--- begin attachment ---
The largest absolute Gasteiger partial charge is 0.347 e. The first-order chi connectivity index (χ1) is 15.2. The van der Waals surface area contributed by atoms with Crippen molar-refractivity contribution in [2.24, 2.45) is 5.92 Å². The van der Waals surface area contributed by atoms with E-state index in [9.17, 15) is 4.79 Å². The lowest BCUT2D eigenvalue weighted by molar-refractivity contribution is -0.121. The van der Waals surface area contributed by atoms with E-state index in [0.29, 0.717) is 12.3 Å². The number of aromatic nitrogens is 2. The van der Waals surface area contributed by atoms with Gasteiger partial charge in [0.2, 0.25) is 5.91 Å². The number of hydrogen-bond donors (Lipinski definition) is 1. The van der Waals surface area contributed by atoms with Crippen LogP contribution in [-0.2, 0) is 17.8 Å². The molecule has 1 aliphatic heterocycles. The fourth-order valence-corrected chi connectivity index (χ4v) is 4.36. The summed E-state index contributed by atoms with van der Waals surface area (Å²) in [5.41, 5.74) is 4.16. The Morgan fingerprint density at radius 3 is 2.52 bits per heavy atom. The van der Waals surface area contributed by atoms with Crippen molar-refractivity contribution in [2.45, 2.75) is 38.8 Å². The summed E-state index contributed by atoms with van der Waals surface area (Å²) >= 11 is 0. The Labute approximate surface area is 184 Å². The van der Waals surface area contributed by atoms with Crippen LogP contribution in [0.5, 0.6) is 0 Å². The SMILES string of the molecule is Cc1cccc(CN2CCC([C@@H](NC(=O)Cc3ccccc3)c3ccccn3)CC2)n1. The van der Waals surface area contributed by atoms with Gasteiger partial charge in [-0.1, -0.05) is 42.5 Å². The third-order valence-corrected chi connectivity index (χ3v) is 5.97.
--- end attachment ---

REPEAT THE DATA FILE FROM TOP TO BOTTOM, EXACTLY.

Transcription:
The largest absolute Gasteiger partial charge is 0.347 e. The first-order chi connectivity index (χ1) is 15.2. The van der Waals surface area contributed by atoms with Crippen molar-refractivity contribution in [2.24, 2.45) is 5.92 Å². The van der Waals surface area contributed by atoms with E-state index in [9.17, 15) is 4.79 Å². The lowest BCUT2D eigenvalue weighted by molar-refractivity contribution is -0.121. The van der Waals surface area contributed by atoms with E-state index in [0.29, 0.717) is 12.3 Å². The number of aromatic nitrogens is 2. The van der Waals surface area contributed by atoms with Gasteiger partial charge in [0.2, 0.25) is 5.91 Å². The number of hydrogen-bond donors (Lipinski definition) is 1. The van der Waals surface area contributed by atoms with Crippen LogP contribution in [-0.2, 0) is 17.8 Å². The molecule has 1 aliphatic heterocycles. The fourth-order valence-corrected chi connectivity index (χ4v) is 4.36. The summed E-state index contributed by atoms with van der Waals surface area (Å²) in [5.41, 5.74) is 4.16. The Morgan fingerprint density at radius 3 is 2.52 bits per heavy atom. The van der Waals surface area contributed by atoms with Crippen molar-refractivity contribution in [2.45, 2.75) is 38.8 Å². The summed E-state index contributed by atoms with van der Waals surface area (Å²) >= 11 is 0. The Labute approximate surface area is 184 Å². The van der Waals surface area contributed by atoms with Crippen LogP contribution in [0.5, 0.6) is 0 Å². The SMILES string of the molecule is Cc1cccc(CN2CCC([C@@H](NC(=O)Cc3ccccc3)c3ccccn3)CC2)n1. The van der Waals surface area contributed by atoms with Gasteiger partial charge in [-0.1, -0.05) is 42.5 Å². The third-order valence-corrected chi connectivity index (χ3v) is 5.97.